It’s often said that the sequel is never as good as the original and this idiom, which is so often applied to film, also rings true in the world of fragrance. In perfume we don’t have sequels as such but it would be safe to say that we aren’t short of flankers – fragrant follow-ups that aim to capitalise on the success of a well-known scent. To continue our movie analogy, some flankers are a Star Wars: The Force Awakens case of runaway success, perfumes like Innocent, a masterful follow-up to Thierry Mugler’s fragrant-Goliath, Angel, that does something different with the signature of the original, yet brings something new to the table. But every olfactory episode of Star Wars there’s a a fragrant equivalent of Indiana Jones and the Kingdom of the Crystal Skull, i.e. really, really bad (I mention no names).
Calvin Klein is one fragrance brand that is not scared of a flanker or two, or ten (or ten thousand). They serve up their classics, the likes of Eternity and Obsession in a variety of different ways to complement the original. You can have your Calvin Klein in a paired back summer edition or even in a more sensual night time edition, or pretty much in any way that you fancy. They’re a mixed bunch, but where CK always seems to get it right is the creation of accessible, hip and modern fragrances for the cool kids.
CK One is a goliath of modern perfumery – the modern unisex fragrance – and therefore, is a tough act to follow. That doesn’t deter Calvin Klein though and whilst they may have reinterpreted CK One a number of times and launched new pillars like CK Be, 2016 is the year for CK One Part Two, or as the brand are calling it: CK2. There name is much catchier than mine and the scent itself has been created to be incredibly au courant and on trend for Millennials, as one expects from Calvin Klein. To put it simply, CK2 is a unisex fragrance for a new generation – the new new generation.
Top: Wasabi, Mandarin and Violet Leaf
Heart: Wet Rock, Rose and Orris Concrete
Base: Sandalwood, Incense and Vetiver
How Does it Smell?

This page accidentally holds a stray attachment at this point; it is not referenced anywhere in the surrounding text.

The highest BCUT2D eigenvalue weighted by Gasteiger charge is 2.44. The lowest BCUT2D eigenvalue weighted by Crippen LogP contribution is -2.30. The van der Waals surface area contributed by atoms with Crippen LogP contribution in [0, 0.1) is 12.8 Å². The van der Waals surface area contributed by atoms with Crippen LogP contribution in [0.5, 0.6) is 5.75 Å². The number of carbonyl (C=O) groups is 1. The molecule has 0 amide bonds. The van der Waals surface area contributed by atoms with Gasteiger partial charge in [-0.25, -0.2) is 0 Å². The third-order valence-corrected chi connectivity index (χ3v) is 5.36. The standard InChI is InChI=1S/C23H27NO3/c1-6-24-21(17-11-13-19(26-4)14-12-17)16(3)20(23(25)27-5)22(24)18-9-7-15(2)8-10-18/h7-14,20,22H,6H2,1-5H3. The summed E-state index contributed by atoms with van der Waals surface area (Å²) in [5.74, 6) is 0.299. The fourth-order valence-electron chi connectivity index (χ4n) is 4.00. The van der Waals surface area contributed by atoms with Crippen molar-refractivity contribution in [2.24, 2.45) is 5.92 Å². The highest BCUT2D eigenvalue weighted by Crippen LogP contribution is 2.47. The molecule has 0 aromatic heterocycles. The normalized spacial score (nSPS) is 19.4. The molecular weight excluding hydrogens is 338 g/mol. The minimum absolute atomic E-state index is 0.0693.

As one would expect with the long-awaited follow-up to CK One, CK the Second is blindingly fresh in the top notes. CK2 is initially a wave of white musk with a touch of sweetness to warm things up a bit. It boasts an unconventional note of wasabi, that deliciously sharp and nose burning Japanese horseradish that usually comes in a delightful shade of chartreuse. To my nose, the wasabi is very subtle, offering up just a hint of something dry and herbaceous in the background (FYI, if you want an intriguing wasabi note in your perfume, do check out Panorama by Olfactive Studio). As expected, CK2 starts out crisp and modern, evoking the image of free-spirited youths living and loving freely.
The heart has a fascinating, milky fluidity to it that sets the fragrance apart from others of its kind. This lactonic vibe clashes with the electric freshness up top to create a strange sort of aquatic, ozonic fragrance that feels multi-textured and alive, yet strangely comfortable. In terms of development, I find CK2 to be fairly linear, meaning that it remains similar all the way through, which in itself isn’t a bad thing because it smells pretty good. In the far dry down though, I do sense a stronger mineral aspect and something a lot cooler, which tempers that unique milky warmth that is the core of CK2’s intriguing DNA.
The verdict? Pretty good. Do I think it’s going to be as iconic as CK One? No, it simply isn’t innovative enough and CK One’s success was largely due to it being created in the right place and the right time (and because it had iconic advertising to boot) – a fresh scent to wash away the hedonism of the ‘80s. But do I like it? Yes, CK2 feels comfortable to me. It’s tenaciously fresh, which is wholly satisfying, but it’s neither shrill nor sharp, instead feeling entirely smooth. Like CK One, CK2 is thoroughly modern and squeaky clean. It’s cool and contemporary, and worth a sniff.